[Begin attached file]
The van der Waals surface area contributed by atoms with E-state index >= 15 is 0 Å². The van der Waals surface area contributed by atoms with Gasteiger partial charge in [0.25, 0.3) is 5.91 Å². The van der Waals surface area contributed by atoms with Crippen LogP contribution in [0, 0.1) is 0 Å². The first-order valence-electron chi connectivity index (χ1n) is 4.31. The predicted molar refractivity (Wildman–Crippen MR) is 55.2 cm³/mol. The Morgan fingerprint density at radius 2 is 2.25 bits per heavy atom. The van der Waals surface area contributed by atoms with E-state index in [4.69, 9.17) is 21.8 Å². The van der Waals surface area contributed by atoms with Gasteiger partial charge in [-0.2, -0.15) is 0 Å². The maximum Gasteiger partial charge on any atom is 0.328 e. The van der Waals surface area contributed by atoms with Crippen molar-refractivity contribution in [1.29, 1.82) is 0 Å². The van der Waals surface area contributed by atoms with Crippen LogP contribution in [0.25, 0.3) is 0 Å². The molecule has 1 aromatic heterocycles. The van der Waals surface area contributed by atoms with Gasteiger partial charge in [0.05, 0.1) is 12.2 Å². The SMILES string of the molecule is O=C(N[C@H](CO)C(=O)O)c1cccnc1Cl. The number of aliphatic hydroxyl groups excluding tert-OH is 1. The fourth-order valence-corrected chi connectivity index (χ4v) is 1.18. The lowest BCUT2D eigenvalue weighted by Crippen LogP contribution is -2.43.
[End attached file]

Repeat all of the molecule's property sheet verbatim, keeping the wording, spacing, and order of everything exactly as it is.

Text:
The van der Waals surface area contributed by atoms with E-state index >= 15 is 0 Å². The van der Waals surface area contributed by atoms with Gasteiger partial charge in [0.25, 0.3) is 5.91 Å². The van der Waals surface area contributed by atoms with Crippen LogP contribution in [0, 0.1) is 0 Å². The first-order valence-electron chi connectivity index (χ1n) is 4.31. The predicted molar refractivity (Wildman–Crippen MR) is 55.2 cm³/mol. The Morgan fingerprint density at radius 2 is 2.25 bits per heavy atom. The van der Waals surface area contributed by atoms with E-state index in [4.69, 9.17) is 21.8 Å². The van der Waals surface area contributed by atoms with Gasteiger partial charge in [-0.2, -0.15) is 0 Å². The maximum Gasteiger partial charge on any atom is 0.328 e. The van der Waals surface area contributed by atoms with Crippen molar-refractivity contribution in [1.29, 1.82) is 0 Å². The van der Waals surface area contributed by atoms with Crippen LogP contribution in [0.25, 0.3) is 0 Å². The molecule has 1 aromatic heterocycles. The van der Waals surface area contributed by atoms with Gasteiger partial charge in [0.05, 0.1) is 12.2 Å². The SMILES string of the molecule is O=C(N[C@H](CO)C(=O)O)c1cccnc1Cl. The number of aliphatic hydroxyl groups excluding tert-OH is 1. The fourth-order valence-corrected chi connectivity index (χ4v) is 1.18. The lowest BCUT2D eigenvalue weighted by Crippen LogP contribution is -2.43.